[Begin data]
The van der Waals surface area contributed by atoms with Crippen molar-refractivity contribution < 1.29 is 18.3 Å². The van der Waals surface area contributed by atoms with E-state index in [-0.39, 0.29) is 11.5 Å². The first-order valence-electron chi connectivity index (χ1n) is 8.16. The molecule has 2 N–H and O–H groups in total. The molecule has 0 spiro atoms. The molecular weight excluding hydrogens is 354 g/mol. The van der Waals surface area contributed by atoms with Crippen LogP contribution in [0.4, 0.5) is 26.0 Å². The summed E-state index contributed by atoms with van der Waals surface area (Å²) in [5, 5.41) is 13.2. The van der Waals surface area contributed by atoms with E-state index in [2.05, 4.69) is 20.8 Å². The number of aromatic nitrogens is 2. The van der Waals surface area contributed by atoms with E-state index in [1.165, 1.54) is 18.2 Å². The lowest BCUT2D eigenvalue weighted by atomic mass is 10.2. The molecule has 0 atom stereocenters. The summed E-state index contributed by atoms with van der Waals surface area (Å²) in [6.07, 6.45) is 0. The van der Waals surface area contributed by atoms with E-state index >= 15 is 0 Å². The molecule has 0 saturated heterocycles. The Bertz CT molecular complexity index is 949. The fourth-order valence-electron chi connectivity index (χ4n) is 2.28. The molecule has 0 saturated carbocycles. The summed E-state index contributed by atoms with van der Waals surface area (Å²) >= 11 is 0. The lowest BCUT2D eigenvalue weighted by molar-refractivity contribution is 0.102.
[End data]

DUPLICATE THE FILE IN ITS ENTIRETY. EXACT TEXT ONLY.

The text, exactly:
The van der Waals surface area contributed by atoms with Crippen molar-refractivity contribution < 1.29 is 18.3 Å². The van der Waals surface area contributed by atoms with E-state index in [-0.39, 0.29) is 11.5 Å². The first-order valence-electron chi connectivity index (χ1n) is 8.16. The molecule has 2 N–H and O–H groups in total. The molecule has 0 spiro atoms. The molecular weight excluding hydrogens is 354 g/mol. The van der Waals surface area contributed by atoms with Crippen LogP contribution in [0.4, 0.5) is 26.0 Å². The summed E-state index contributed by atoms with van der Waals surface area (Å²) in [5, 5.41) is 13.2. The van der Waals surface area contributed by atoms with E-state index in [2.05, 4.69) is 20.8 Å². The number of aromatic nitrogens is 2. The van der Waals surface area contributed by atoms with E-state index in [1.165, 1.54) is 18.2 Å². The lowest BCUT2D eigenvalue weighted by atomic mass is 10.2. The molecule has 0 atom stereocenters. The summed E-state index contributed by atoms with van der Waals surface area (Å²) in [6.07, 6.45) is 0. The van der Waals surface area contributed by atoms with E-state index >= 15 is 0 Å². The molecule has 0 saturated heterocycles. The Bertz CT molecular complexity index is 949. The fourth-order valence-electron chi connectivity index (χ4n) is 2.28. The molecule has 0 saturated carbocycles. The summed E-state index contributed by atoms with van der Waals surface area (Å²) >= 11 is 0. The lowest BCUT2D eigenvalue weighted by molar-refractivity contribution is 0.102.